The T&T Clark Johannine Studies Collection represents some of the most cutting-edge research and newest insights in the study of the Johannine literature. Using advanced research methods in linguistics and exegesis, these volumes offer in-depth analysis on important passages, theological interpretation of significant texts and themes, and a window into the world of the New Testament—one through which we can better understand the context and message of Scripture.
These important studies bring clarity to highly debated passages and theological themes such as the eschatological “hour” of the Gospel of John, what it meant in the Old Testament and the prophecies of Daniel, and how Jesus appropriates those Old Testament meanings in his teaching. In The Fourth Gospel in First-Century Media Culture, editors Anthony Le Donne and Tom Thatcher bring together a team of experts to discuss the writing and reception of John in first-century media culture. Other volumes use rhetorical analysis to explore John’s use of the Old Testament and provide thorough treatments of various motifs in the book of Revelation.
The Logos Bible Software editions of these volumes streamline and enhance your study of the Johannine literature. Scripture passages link directly to English translations and original-language texts, and important theological and hermeneutical concepts link to dictionaries, encyclopedias, and a wealth of other resources in your digital library. In addition, you can perform powerful searches by topic and find what other authors, scholars, and theologians have to say about things like intertextuality in John, orality in the first century, and Johannine eschatology.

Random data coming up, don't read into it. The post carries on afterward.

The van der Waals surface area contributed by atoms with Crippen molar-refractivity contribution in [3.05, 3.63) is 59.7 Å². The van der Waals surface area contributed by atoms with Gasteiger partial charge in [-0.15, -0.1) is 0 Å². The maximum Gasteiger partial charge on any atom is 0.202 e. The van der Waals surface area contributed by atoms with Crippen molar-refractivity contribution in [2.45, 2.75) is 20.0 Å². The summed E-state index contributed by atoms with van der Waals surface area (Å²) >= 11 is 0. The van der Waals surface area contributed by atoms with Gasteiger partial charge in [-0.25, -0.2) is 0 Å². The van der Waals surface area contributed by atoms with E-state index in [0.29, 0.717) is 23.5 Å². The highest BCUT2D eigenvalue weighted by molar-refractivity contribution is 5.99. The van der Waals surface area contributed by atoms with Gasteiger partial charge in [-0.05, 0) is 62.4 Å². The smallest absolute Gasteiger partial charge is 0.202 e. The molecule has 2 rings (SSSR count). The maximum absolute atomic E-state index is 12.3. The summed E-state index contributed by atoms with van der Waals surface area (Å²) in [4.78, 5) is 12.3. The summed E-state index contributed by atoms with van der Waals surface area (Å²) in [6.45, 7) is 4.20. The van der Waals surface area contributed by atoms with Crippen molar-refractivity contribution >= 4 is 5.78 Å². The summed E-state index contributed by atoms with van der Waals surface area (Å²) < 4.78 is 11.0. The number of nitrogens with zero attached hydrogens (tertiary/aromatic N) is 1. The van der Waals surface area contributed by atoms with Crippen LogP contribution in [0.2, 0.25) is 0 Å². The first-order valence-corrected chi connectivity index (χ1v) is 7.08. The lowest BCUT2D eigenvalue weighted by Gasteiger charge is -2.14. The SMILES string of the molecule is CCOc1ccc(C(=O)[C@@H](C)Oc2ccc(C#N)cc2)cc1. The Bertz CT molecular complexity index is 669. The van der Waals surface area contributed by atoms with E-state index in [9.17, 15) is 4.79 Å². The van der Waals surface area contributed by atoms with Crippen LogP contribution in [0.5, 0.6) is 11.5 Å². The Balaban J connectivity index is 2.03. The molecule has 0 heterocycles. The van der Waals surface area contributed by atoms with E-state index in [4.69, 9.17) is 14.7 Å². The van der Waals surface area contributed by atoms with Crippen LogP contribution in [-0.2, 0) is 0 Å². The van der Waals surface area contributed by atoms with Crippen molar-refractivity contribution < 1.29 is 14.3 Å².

The Library of New Testament Studies is a premier book series that offers modern research for scholars, NT teachers, postgraduate students, and advanced undergraduates. The series was launched by Sheffield Academic Press in 1981 to complement its associated journal, the Journal for the Study of the New Testament. The series pursues all aspects of New Testament study, including innovative work from historical perspectives, studies using social-scientific and literary theory, and theological, cultural, and contextual approaches.
For more T&T Clark volumes from the Library of New Testament Studies, be sure to also check out the T&T Clark Pauline Studies Collection (28 vols.), the T&T Clark General Epistles Collection (15 vols.), and the T&T Clark Studies in the Gospels and Acts (18 vols.).